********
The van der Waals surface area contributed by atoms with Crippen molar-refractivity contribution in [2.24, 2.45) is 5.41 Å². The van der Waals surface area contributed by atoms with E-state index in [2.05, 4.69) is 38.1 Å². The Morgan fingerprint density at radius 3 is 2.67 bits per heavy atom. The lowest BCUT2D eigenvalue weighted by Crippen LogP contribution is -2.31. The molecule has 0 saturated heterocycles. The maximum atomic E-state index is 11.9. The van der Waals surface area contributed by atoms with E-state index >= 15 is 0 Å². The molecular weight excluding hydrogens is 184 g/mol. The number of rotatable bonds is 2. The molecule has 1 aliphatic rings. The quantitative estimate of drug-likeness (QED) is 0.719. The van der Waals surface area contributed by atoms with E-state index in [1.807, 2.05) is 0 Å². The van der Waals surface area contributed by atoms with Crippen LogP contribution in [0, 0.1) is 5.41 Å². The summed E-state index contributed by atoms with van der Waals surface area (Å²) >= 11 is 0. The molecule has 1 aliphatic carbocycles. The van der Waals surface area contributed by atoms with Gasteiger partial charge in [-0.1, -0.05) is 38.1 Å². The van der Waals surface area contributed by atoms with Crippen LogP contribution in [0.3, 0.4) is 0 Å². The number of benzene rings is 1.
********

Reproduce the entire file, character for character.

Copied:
The van der Waals surface area contributed by atoms with Crippen molar-refractivity contribution in [2.24, 2.45) is 5.41 Å². The van der Waals surface area contributed by atoms with E-state index in [2.05, 4.69) is 38.1 Å². The Morgan fingerprint density at radius 3 is 2.67 bits per heavy atom. The lowest BCUT2D eigenvalue weighted by Crippen LogP contribution is -2.31. The molecule has 0 saturated heterocycles. The maximum atomic E-state index is 11.9. The van der Waals surface area contributed by atoms with E-state index >= 15 is 0 Å². The molecular weight excluding hydrogens is 184 g/mol. The number of rotatable bonds is 2. The molecule has 1 aliphatic rings. The quantitative estimate of drug-likeness (QED) is 0.719. The van der Waals surface area contributed by atoms with E-state index in [1.807, 2.05) is 0 Å². The van der Waals surface area contributed by atoms with Crippen LogP contribution in [0, 0.1) is 5.41 Å². The summed E-state index contributed by atoms with van der Waals surface area (Å²) >= 11 is 0. The molecule has 1 aliphatic carbocycles. The van der Waals surface area contributed by atoms with Gasteiger partial charge in [-0.1, -0.05) is 38.1 Å². The van der Waals surface area contributed by atoms with Crippen LogP contribution in [0.3, 0.4) is 0 Å². The number of benzene rings is 1.